Electric Wiring; Theory and Practice, for Wiremen, Engineers and Students, Including Special Chapters on Motor and Dynamo Circuits and Ship Wiring, and Classified Examination Questions in Installation Work

Electric Wiring; Theory and Practice, for Wiremen, Engineers and Students, Including Special Chapters on Motor and Dynamo Circuits and Ship Wiring, and Classified Examination Questions in Installation Work

By (author) 

List price: US$20.12

Currently unavailable

Add to wishlist

AbeBooks may have this title (opens in new window).

Try AbeBooks

Description

This historic book may have numerous typos and missing text. Purchasers can download a free scanned copy of the original book (without typos) from the publisher. Not indexed. Not illustrated. 1920 edition. Excerpt: ...China, and Porcelain are all spendid insulators of the best kind, if made of best quality material. Unfortunately they easily break, and in many cases it is only the surface glaze which renders them such good insulators, so that on being chipped the material absorbs water and loses its insulating properties. Owing to the easy manipulation of the clay any shape or size can be made, so that these materials are largely used for switch bases and covers, ceiling roses, fuse blocks, line insulators, etc. Glass has a great affinity for moisture, and is inclined to chip and crack, although the insulation properties of the best kinds are about ten times that of porcelain. If the air is very dry, as in some parts of America, glass is superior to porcelain for insulators on extra high voltage transmission lines. 300. Asbestos Wood.--This material is mineral in character and is made chiefly from asbestos fibre. In appearance it is like dark oak and can be turned, cut, etc., with the same ease that hard wood can. Its mechanical strength is very great and a slab f in. thick has the same strength as a panel of marble having a thickness of 2 ins. The insulation tests show that it is little affected by water and has a resistance about equal to hard rubber, and very much higher than slate or marble. Owing to its fireproof nature, high insulating properties and great mechanical strength, together with the ease with which it can be worked, it should be used to a large extent in the future for switch bases, dividing fillets, etc., where a substance possessing these qualities is essential. 301. Insulators for Cables. 302. Pure Rubber.--This on exposure soon deteriorates and becomes brittle. On being heated it becomes soft and sticky, and with increase of temperature...show more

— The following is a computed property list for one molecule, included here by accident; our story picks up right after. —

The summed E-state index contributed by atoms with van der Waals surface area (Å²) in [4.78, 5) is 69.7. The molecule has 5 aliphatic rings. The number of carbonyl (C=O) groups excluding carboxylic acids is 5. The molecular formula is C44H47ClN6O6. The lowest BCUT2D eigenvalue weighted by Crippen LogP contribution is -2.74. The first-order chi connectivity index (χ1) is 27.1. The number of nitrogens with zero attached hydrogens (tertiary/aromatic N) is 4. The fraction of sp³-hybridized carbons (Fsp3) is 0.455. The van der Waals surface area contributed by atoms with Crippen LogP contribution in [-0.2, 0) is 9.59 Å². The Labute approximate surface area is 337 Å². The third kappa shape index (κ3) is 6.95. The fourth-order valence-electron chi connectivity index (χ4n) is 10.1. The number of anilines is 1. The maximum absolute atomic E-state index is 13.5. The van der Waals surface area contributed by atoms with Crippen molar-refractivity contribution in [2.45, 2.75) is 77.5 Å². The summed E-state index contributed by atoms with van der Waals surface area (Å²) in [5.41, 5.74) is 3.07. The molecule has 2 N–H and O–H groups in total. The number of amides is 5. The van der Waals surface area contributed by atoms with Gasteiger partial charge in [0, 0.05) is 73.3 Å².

Product details

  • Paperback | 110 pages
  • 189 x 246 x 6mm | 213g
  • Rarebooksclub.com
  • Miami Fl, United States
  • English
  • black & white illustrations
  • 1236653386
  • 9781236653383